In the ever-evolving streaming landscape, AT&T/WarnerMedia’s HBO Max recently announced plans to offer an ad-supported subscription model in Q2 2021.
Firm details on pricing for subscription tiers have not been released. However, the cost of the current commercial-free service is expected to drop as part of the new plan, with ad-supported subscribers paying an even lower rate. While commercials are not expected to appear in HBO first-run original programming, (the Emmy-winning Succession for example) we could see ads in HBO Max originals, as well as older HBO series, movies, and shows like Friends. Contracts are currently in place between HBO, the studios that produce content, as well as cable and satellite providers, that prohibit commercials in HBO original programming for an undisclosed period of time. Whether or not this restriction will change as HBO Max evolves remains to be seen.
Since its somewhat muddled launch in May of this year HBO Max currently reports 4.1 million users, well behind Netflix and Amazon Prime Video. The anticipated 2021 introduction of HBO Max into an already crowded ad-supported marketplace will give consumers one more option to choose from.
Wait a second… HBO Go, HBO Now, AND HBO Max? What’s the difference?
HBO Go (no longer a thing)
- Launch Date: 2010 (was discontinued on July 31, 2020)
- Price: Varied as it was part of the cable/satellite version of HBO (approx. $15/mo)
- Content Library: All current shows and movies on rotation on HBO, and most of the original series
- Ads? No
HBO Now (recently renamed as just “HBO”… original)
- Launch Date: 2015 (renamed “HBO” on July 31, 2020)
- Price: $14.99/mo
- Content Library: Same as former HBO Go and HBO cable/satellite
- Ads? No
HBO Max (now the golden child of HBO’s confusing streaming strategy)
- Launch Date: May 2020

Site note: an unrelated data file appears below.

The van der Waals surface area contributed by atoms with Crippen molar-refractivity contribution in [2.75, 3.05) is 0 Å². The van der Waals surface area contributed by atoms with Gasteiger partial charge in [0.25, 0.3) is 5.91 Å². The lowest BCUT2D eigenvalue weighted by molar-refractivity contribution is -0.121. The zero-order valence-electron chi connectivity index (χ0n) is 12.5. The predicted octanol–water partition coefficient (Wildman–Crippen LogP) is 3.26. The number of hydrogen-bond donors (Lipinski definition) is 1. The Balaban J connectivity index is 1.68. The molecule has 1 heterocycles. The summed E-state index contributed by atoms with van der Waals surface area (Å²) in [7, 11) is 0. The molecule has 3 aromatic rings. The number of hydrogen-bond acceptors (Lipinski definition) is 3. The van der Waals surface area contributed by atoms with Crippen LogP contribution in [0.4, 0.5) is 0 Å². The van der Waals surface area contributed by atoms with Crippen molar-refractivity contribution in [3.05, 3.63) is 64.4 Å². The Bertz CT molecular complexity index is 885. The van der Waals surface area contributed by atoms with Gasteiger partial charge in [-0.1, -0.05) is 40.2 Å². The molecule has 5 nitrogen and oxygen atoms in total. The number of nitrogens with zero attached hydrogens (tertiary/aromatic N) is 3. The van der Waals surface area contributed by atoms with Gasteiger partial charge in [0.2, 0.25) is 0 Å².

- Price: $14.99/mo
- Content Library: Everything that was on Go and Now (i.e., now just “HBO”), plus additional original series, classic movies and TV, kids programming, and more
- Ads? Ad-supported tier coming in 2021
Ad-supported HBO Max will have between two and four minutes of commercials per hour. They are currently looking for a $250,000 spend per quarter from advertisers and setting CPMs around $80, which is similar to the rates for primetime broadcast television.
The move to offer an HBO Max paid option will allow AT&T/WarnerMedia the opportunity to go after more of the ad dollars being allocated to OTT streamers, as expenditures by advertisers have been steadily increasing year to year. eMarketer predicts U.S. OTT ad spend to hit $9 billion this year, up 28% from 2019. According to marketingcharts.com, 66% of U.S. homes with Wifi watch OTT video. And Comscore’s 2020 “State of OTT” reports that OTT viewing hours increased by 1.4 billion between April 2019 and April 2020. Much of that jump has been accelerated post-COVID. As stay-at-home orders went into place, OTT experienced extreme increases. Early March pre-COVID numbers had CTV households (an important subset of overall OTT viewership) spending 2.7 billion hours watching TV. CTV households rose by 48% to nearly 4 billion hours by early April. These CTV increases have boosted OTT consumption by nearly 40%.
HBO Max’s pivot to provide an ad-supported option is likely to become an increasing trend in 2021. Just this week, Discovery Networks announced their plans to launch Discovery+ in Q1 2021, which will feature both ad-free and ad-supported tiers. The increased competition among ad-supported OTT properties will benefit the consumer, as “Pricing Wars” could become a part of “Streaming Wars.” At some point, viewers may pare down their number of subscriptions and focus only a few streaming services that have earned their loyalty and provide more of the content they want to see. In addition to watching programming on their own schedules, streamers cut the cord to save money. Purchasing too many subscriptions will defeat the cost-saving goal of canceling cable TV.
Brands will certainly benefit from the ability to align their advertising with the premium content HBO is known for as HBO Max continues to produce original dramas, reality shows, and kids programming.